Doing the Math
In our last issue, Jack and Diane thought they had found the perfect location for their business. But the search doesn't stop there.
You learn a lot when you start shopping for commercial real estate. For Jack and Diane, the first lesson they learned was how expensive the perfect parcel can be. But when the visibility, access, customer demographics, zoning, competitive placement, sign restrictions and daily car counts of a given site are just right, the owner generally becomes pretty proud of his little slice of the world.
Be aware that, even when you've found the perfect location for your franchise, a brand new round of issues will surface. One of the new franchisee's biggest decisions is whether to purchase or to lease the land and building. If you must have a location in a shopping mall, this isn't much of an issue. You'll soon learn, however, that a small tenant is very much at the mercy of the lessor. After all, they don't call them landlords for nothing.
If you don't buy the land, you save on the initial cash outlay. However, when your franchise agreement expires, you won't have any remaining salable assets. After all, a franchise is really just a license that permits you to generate cash flow.
To make the best decision, you should be in constant contact with your banker, because rates and the amounts loaned on a project vary if you have land to use as collateral. In Jack and Diane's case, they have plans to open three oil-change centers, so conserving cash on their first unit is paramount.
The Not-So-Clear Cost of Getting Started
Heeding Mark Twain's warning, "Lack of money is the root of all evil," you should always take franchise start-up costs into account when it comes to deciding what kind of location you're able to afford. Running out of money is never a happy situation.
So how exactly do you determine those start-up costs? The franchisor estimates start-up costs in Item 7 of the Uniform Franchise Offering Circular, and the quality of these disclosures reveals how forthright the franchisor is regarding the franchise opportunity. Item 7 requires the franchisor to use his or her experience in determining the low and high range of costs in a variety of categories.
For Jack and Diane's oil-change franchise, I believe the working capital that's required is inadequately stated. In this case, the franchisor did not provide a range for working capital; the footnote indicates the estimated amount of working capital required could vary anywhere between two to six months and also depends on whether you hire six to 12 employees.
In my opinion, the single estimated amount of $30,000 does not address these variables. In addition, I'm pretty certain that 12 employees cost twice as much as six, and six months is three times longer than two. So when the franchisor tosses out a single number, you'll have to forgive me for being incredulous.
Fortunately, Jack and Diane claim they're prepared to weather negative cash flow for up to a year, but such a harrowing experience would be comparable to a journey through hell. A situation like Jack and Diane's could have a potentially devastating impact on someone who decides to enter a franchise opportunity and doesn't have a sufficient nest egg in his or her back pocket.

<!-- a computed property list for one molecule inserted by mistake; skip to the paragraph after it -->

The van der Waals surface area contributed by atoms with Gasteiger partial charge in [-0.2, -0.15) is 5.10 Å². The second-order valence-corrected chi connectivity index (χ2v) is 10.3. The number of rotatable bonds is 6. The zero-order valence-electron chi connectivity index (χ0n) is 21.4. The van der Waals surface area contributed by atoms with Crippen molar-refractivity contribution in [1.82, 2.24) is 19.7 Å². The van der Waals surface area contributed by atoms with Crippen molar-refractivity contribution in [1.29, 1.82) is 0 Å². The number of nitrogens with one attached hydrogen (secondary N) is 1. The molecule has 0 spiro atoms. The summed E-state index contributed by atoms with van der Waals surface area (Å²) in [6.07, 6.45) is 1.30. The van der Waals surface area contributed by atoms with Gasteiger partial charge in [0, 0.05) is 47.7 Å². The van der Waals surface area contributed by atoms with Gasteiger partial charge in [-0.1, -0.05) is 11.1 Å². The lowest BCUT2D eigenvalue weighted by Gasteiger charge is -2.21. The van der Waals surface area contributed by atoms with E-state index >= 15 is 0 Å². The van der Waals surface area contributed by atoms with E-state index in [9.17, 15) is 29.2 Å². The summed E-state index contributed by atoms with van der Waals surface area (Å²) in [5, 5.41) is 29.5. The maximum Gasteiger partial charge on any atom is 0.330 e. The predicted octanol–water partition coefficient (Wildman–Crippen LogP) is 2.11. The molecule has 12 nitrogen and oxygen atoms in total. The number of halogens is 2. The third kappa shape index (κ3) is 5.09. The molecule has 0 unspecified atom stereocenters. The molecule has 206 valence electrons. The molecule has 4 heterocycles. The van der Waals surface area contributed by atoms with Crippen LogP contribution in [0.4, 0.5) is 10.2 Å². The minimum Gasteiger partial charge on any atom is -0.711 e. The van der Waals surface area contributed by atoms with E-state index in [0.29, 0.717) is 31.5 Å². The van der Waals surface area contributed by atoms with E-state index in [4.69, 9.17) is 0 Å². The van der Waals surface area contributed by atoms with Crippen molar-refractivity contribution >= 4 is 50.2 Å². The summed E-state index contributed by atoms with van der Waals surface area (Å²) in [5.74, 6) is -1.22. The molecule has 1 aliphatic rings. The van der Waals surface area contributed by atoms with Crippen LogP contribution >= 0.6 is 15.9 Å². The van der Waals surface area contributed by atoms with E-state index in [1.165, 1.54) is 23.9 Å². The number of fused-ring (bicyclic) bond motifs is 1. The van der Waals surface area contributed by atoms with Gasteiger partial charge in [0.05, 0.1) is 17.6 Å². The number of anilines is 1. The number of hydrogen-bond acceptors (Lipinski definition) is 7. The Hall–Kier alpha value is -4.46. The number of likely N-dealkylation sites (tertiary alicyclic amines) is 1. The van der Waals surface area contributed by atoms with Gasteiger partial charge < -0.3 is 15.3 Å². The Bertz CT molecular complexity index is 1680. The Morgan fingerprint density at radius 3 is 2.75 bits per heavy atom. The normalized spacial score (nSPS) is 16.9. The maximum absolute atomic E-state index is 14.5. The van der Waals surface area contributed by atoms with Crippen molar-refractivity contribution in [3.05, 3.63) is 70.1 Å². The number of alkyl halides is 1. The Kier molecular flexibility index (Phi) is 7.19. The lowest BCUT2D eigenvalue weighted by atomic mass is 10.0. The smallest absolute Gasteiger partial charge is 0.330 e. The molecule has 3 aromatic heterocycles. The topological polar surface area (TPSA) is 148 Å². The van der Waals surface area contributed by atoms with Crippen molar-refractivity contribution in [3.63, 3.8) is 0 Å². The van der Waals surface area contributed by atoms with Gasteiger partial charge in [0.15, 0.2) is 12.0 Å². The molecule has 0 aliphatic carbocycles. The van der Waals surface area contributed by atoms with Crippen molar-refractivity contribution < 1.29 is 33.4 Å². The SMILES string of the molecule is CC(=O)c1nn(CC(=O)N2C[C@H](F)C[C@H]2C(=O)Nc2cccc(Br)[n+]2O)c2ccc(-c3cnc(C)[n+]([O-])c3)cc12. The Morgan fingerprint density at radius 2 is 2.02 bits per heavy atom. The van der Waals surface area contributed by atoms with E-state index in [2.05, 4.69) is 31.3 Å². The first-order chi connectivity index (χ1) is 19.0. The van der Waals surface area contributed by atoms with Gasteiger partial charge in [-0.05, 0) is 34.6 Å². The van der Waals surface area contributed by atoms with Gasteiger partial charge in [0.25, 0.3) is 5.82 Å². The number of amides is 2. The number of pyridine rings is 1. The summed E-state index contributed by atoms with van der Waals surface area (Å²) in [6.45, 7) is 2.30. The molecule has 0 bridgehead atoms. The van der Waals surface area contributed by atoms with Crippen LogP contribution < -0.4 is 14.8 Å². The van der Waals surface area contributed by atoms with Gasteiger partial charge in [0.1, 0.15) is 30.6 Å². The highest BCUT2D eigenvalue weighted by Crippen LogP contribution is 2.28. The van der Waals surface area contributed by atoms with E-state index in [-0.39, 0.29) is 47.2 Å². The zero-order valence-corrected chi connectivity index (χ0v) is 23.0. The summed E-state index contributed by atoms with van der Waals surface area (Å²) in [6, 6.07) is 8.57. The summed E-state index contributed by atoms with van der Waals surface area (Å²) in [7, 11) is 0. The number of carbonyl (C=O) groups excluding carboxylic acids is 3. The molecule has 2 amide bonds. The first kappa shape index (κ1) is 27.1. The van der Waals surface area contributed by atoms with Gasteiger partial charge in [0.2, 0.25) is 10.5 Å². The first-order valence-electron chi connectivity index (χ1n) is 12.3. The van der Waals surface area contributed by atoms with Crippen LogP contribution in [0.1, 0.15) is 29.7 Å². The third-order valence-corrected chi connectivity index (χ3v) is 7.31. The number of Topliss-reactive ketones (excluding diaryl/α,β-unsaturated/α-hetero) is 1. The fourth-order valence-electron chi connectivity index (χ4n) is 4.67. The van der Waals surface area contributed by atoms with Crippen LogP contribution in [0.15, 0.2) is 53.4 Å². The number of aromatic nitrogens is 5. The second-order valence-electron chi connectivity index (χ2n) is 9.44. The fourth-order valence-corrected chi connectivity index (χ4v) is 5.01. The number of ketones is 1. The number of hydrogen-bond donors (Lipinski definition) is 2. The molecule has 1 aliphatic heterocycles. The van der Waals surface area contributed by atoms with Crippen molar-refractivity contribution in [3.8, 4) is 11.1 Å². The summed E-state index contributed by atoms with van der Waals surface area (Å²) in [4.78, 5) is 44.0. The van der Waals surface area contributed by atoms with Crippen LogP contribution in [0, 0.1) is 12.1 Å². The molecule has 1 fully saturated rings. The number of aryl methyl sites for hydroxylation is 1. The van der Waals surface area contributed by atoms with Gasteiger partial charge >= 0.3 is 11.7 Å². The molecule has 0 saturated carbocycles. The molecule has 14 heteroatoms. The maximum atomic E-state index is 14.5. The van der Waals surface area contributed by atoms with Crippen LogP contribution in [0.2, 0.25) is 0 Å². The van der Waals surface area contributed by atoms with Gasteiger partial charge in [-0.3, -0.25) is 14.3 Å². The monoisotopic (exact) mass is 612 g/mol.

Paying Through the Nose?
Considering the fact that success is subjective and that there is no real franchise law governing its definition, it's best to put your optimism aside and become extremely critical when you're investigating a potential franchise site. Your primary aim should be to find the cream of the crop and analyze their approach.
The franchisor estimates start-up costs in Item 7 of the Uniform Franchise Offering Circular; the quality of these disclosures reveals how forthright the franchisor is regarding the franchise opportunity.
Interviewing existing franchisees who are the best performers helps you isolate the factors contributing to their success. For example, if all the top performers spent the extra money for a drive-thru window, you should find a location that allows for a drive-thru window, too. If all the successful operators are in small towns, then you may want to think twice about opening your business in a large city.
You'll also want to look at what types of stores the franchisor has continued to operate. In Jack's case, he had the option of purchasing a franchise for a single-bay oil-change center, or a multibay center for an initial fee that's $10,000 higher.
Because he thought a single-bay business could create a choke point in his sales, Jack decided to investigate and found no one in the system had opted for the smaller operation. And yet the franchisor still offers this option--no doubt to attract franchise buyers who have less available capital.
Sometimes, however, you'll find that the less expensive version of the franchise deal does turn out to be the better option. For example, if a pizza delivery operation has the same sales potential as a free-standing restaurant with the same brand name, your profits will be higher with the operation that has the smaller footprint and lower fixed costs.
Unfortunately, there's no rule of thumb for these unique site-finding decisions other than making sure you always optimize your business's chances for success. According to Jack, "First, you'll have to do your homework, and then you'll have to make your best educated guess."
Tune In Next Time . . .
Next month we'll learn whether Jack and Diane find a developer to create a build-to-suit lease opportunity. Will the franchisor approve the site selection? Will the building fit on the lot? Does Jack get an easement from the adjacent gas station?
Todd D. Maddocks is a franchise attorney and founder of Franchisedecision.com. Write him at firstname.lastname@example.org.